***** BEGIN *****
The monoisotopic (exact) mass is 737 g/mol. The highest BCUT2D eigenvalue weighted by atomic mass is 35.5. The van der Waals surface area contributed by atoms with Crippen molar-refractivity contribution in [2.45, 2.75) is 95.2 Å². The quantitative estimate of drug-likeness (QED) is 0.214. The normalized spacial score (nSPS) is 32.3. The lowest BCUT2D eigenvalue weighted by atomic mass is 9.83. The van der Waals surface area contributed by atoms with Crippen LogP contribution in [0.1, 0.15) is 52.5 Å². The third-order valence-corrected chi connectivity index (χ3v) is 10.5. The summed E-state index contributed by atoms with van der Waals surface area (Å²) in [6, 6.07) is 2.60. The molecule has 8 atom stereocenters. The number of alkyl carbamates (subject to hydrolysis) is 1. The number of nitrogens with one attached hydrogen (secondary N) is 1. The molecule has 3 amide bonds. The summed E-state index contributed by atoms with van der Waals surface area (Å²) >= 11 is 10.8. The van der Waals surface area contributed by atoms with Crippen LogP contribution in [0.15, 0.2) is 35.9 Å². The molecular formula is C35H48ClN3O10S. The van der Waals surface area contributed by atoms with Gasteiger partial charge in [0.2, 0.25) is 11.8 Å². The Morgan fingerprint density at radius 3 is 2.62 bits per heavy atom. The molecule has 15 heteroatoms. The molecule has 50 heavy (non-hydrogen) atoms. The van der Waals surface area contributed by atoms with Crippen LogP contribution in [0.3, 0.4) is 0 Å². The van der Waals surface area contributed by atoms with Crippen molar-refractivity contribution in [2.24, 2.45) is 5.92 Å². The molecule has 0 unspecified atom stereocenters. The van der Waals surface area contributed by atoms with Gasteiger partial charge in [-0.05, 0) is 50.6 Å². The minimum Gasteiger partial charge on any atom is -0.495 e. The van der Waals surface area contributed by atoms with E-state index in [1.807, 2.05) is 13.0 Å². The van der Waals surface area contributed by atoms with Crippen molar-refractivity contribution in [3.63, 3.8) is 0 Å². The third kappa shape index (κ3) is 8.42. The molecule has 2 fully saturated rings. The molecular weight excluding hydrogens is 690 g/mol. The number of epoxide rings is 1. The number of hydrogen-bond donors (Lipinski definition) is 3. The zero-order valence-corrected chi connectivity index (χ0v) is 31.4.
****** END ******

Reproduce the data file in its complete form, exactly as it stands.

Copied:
The monoisotopic (exact) mass is 737 g/mol. The highest BCUT2D eigenvalue weighted by atomic mass is 35.5. The van der Waals surface area contributed by atoms with Crippen molar-refractivity contribution in [2.45, 2.75) is 95.2 Å². The quantitative estimate of drug-likeness (QED) is 0.214. The normalized spacial score (nSPS) is 32.3. The lowest BCUT2D eigenvalue weighted by atomic mass is 9.83. The van der Waals surface area contributed by atoms with Crippen LogP contribution in [0.1, 0.15) is 52.5 Å². The third-order valence-corrected chi connectivity index (χ3v) is 10.5. The summed E-state index contributed by atoms with van der Waals surface area (Å²) in [6, 6.07) is 2.60. The molecule has 8 atom stereocenters. The number of alkyl carbamates (subject to hydrolysis) is 1. The number of nitrogens with one attached hydrogen (secondary N) is 1. The molecule has 3 amide bonds. The summed E-state index contributed by atoms with van der Waals surface area (Å²) >= 11 is 10.8. The van der Waals surface area contributed by atoms with Crippen LogP contribution in [0.15, 0.2) is 35.9 Å². The molecular formula is C35H48ClN3O10S. The van der Waals surface area contributed by atoms with Gasteiger partial charge in [0.2, 0.25) is 11.8 Å². The Morgan fingerprint density at radius 3 is 2.62 bits per heavy atom. The molecule has 15 heteroatoms. The molecule has 50 heavy (non-hydrogen) atoms. The van der Waals surface area contributed by atoms with Crippen LogP contribution in [0.3, 0.4) is 0 Å². The van der Waals surface area contributed by atoms with Crippen molar-refractivity contribution in [2.24, 2.45) is 5.92 Å². The molecule has 0 unspecified atom stereocenters. The van der Waals surface area contributed by atoms with Gasteiger partial charge in [-0.05, 0) is 50.6 Å². The minimum Gasteiger partial charge on any atom is -0.495 e. The van der Waals surface area contributed by atoms with E-state index in [1.807, 2.05) is 13.0 Å². The van der Waals surface area contributed by atoms with Crippen molar-refractivity contribution in [3.63, 3.8) is 0 Å². The third kappa shape index (κ3) is 8.42. The molecule has 2 fully saturated rings. The molecular weight excluding hydrogens is 690 g/mol. The number of epoxide rings is 1. The number of hydrogen-bond donors (Lipinski definition) is 3. The zero-order valence-corrected chi connectivity index (χ0v) is 31.4.